"Ease down the clew garnets."

"Sheet home the fore and main sails."

"Haul aft the head sheets."

"Steady out the bowlines."

As the maneuver progressed and conditions arose with reference to the sails and gear which required attention, multitudinous orders, not only from the officer of the deck, but from the junior officer, were given to meet and rectify them, not one of which would be intelligible to any one who was not a seafaring man.

To‑day, in contrast to this, to change the course of the largest battle-ship, which is designated by the degrees on the compass card, it is only necessary to say to the helmsman, "Change course to . . . degrees." As has been stated, the helmsman alone, with one hand, can execute the order which formerly required the labor of at least half of the ship's company.

In sailing days there was little or no incentive to an officer to do more than qualify himself to be a good deck officer, for the navy was completely stagnated in material and personnel. For years there was scarcely an important improvement in construction or material, until, some time during the 'eighties, a new era dawned, which has resulted in our efficient modern navy.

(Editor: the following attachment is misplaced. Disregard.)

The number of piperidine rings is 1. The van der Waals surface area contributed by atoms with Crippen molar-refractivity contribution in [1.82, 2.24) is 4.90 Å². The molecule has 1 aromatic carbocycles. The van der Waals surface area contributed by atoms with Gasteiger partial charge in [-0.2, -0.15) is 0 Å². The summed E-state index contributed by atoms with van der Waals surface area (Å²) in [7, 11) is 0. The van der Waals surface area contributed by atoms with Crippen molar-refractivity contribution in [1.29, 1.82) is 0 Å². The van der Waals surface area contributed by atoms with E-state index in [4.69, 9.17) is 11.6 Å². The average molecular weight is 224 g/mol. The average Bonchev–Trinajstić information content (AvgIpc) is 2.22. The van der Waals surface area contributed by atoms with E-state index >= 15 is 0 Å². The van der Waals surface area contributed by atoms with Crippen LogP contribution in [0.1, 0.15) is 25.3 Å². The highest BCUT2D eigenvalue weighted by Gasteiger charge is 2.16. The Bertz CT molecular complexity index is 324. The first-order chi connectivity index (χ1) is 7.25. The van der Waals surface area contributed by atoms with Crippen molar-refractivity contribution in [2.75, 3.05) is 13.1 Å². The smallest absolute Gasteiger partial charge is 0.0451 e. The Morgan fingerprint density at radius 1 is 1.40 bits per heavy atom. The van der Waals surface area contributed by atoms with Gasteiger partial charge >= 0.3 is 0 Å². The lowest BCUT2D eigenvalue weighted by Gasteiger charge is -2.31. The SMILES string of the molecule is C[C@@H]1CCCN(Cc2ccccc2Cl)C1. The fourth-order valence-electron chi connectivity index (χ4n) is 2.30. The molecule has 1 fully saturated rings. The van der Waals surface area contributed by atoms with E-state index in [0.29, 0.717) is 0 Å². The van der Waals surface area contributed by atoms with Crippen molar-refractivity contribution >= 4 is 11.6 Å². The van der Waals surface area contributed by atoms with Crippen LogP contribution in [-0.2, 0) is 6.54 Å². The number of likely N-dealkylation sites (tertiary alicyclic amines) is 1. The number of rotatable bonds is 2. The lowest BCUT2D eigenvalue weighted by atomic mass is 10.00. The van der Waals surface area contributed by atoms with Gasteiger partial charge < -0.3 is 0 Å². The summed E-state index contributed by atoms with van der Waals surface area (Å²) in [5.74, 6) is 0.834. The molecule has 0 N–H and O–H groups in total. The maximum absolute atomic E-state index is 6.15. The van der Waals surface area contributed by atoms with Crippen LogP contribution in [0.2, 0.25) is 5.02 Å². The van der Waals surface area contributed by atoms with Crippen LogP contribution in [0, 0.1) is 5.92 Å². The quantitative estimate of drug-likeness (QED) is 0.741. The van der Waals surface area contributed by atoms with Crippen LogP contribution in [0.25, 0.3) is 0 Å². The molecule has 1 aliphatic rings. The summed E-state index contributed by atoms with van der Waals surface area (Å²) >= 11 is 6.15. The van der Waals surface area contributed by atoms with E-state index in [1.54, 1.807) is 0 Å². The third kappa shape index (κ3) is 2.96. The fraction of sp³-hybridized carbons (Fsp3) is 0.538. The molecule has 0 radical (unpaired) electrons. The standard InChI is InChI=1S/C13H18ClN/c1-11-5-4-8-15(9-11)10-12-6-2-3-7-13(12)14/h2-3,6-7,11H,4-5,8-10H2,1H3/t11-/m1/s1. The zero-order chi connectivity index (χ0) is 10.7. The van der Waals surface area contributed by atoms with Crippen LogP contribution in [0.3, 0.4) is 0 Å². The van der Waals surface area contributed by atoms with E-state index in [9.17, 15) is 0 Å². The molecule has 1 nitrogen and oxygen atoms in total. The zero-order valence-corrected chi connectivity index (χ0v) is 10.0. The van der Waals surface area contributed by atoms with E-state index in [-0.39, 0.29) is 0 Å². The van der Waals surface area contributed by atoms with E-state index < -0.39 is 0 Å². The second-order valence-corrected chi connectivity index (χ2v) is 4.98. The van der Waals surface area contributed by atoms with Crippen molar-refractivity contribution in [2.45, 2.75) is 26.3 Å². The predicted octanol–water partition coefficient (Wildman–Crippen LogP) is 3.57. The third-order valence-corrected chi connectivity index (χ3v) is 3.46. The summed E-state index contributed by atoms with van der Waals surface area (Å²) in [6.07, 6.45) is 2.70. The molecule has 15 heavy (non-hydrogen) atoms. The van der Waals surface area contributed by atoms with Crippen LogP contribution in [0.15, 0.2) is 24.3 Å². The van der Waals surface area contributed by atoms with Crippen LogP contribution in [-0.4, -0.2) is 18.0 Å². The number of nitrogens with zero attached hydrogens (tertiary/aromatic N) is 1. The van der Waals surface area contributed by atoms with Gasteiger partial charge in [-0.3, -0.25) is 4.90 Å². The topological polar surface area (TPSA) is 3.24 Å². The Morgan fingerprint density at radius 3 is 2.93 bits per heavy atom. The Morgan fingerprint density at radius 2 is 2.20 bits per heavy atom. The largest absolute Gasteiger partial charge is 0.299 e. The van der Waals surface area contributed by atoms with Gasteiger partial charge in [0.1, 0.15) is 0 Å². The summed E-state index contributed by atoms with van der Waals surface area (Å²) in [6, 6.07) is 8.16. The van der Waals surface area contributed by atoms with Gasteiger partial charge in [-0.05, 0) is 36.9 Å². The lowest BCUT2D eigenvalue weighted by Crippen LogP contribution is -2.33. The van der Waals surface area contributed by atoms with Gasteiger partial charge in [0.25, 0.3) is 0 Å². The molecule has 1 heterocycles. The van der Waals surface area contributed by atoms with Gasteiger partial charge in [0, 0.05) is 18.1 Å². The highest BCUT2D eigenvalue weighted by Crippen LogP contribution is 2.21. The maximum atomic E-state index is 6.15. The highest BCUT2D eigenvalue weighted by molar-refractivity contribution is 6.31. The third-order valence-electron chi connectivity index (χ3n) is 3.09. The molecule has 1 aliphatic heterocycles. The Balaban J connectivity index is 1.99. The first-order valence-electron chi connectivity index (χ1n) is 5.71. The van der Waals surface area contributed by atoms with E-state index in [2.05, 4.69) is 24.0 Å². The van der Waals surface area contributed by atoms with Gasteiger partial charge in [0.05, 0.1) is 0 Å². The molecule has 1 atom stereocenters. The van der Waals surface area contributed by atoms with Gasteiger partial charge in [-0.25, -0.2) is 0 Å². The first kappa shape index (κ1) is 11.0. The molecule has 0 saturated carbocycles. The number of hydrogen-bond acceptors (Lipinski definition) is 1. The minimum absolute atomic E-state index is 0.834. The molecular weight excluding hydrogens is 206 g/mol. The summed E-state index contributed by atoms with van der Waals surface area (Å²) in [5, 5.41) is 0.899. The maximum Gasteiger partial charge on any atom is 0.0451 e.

In the early 'eighties I was attached to the Hartford,  p76 which had been the flag-ship of Admiral Farragut at the battle of Mobile Bay in the Civil War, twenty years before. She was a wooden ship, square-rigged and could spread about one acre of canvas when all sail was set, including studding-sails. In a long passage, under favorable conditions, she would average a speed of eight knots. She had auxiliary steam, generally used in coasting and on entering and leaving port, under which she could make about nine knots.